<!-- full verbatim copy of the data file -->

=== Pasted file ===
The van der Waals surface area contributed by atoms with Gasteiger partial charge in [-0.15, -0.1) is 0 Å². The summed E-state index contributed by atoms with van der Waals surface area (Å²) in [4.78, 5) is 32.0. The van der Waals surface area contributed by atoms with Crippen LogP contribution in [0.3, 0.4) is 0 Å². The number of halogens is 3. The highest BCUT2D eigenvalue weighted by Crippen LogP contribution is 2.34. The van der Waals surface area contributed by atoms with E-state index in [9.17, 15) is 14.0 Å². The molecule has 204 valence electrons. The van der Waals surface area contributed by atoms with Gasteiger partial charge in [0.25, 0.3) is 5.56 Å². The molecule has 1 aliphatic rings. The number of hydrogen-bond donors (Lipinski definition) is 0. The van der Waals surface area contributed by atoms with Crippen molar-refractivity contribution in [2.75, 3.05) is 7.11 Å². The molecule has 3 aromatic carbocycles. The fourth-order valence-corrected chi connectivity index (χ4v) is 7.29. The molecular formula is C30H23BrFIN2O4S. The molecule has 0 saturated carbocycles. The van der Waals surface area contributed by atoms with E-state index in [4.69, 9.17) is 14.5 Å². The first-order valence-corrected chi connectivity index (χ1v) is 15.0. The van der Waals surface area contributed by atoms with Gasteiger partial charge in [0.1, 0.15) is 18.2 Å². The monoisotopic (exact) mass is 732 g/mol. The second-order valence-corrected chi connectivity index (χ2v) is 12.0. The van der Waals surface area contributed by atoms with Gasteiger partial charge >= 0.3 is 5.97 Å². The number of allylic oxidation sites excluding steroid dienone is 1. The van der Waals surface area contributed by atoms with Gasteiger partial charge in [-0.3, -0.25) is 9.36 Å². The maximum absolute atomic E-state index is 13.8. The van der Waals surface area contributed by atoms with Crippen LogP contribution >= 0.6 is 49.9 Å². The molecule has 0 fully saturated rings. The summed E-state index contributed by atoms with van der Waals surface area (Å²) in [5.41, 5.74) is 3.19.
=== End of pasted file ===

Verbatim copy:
The van der Waals surface area contributed by atoms with Gasteiger partial charge in [-0.15, -0.1) is 0 Å². The summed E-state index contributed by atoms with van der Waals surface area (Å²) in [4.78, 5) is 32.0. The van der Waals surface area contributed by atoms with Crippen LogP contribution in [0.3, 0.4) is 0 Å². The number of halogens is 3. The highest BCUT2D eigenvalue weighted by Crippen LogP contribution is 2.34. The van der Waals surface area contributed by atoms with E-state index in [9.17, 15) is 14.0 Å². The molecule has 204 valence electrons. The van der Waals surface area contributed by atoms with Gasteiger partial charge in [0.25, 0.3) is 5.56 Å². The molecule has 1 aliphatic rings. The number of hydrogen-bond donors (Lipinski definition) is 0. The van der Waals surface area contributed by atoms with Crippen molar-refractivity contribution in [2.75, 3.05) is 7.11 Å². The molecule has 3 aromatic carbocycles. The fourth-order valence-corrected chi connectivity index (χ4v) is 7.29. The molecular formula is C30H23BrFIN2O4S. The molecule has 0 saturated carbocycles. The van der Waals surface area contributed by atoms with E-state index in [4.69, 9.17) is 14.5 Å². The first-order valence-corrected chi connectivity index (χ1v) is 15.0. The van der Waals surface area contributed by atoms with Gasteiger partial charge in [0.1, 0.15) is 18.2 Å². The monoisotopic (exact) mass is 732 g/mol. The second-order valence-corrected chi connectivity index (χ2v) is 12.0. The van der Waals surface area contributed by atoms with Gasteiger partial charge >= 0.3 is 5.97 Å². The number of allylic oxidation sites excluding steroid dienone is 1. The van der Waals surface area contributed by atoms with Gasteiger partial charge in [-0.3, -0.25) is 9.36 Å². The maximum absolute atomic E-state index is 13.8. The van der Waals surface area contributed by atoms with Crippen LogP contribution >= 0.6 is 49.9 Å². The molecule has 0 fully saturated rings. The summed E-state index contributed by atoms with van der Waals surface area (Å²) in [5.41, 5.74) is 3.19.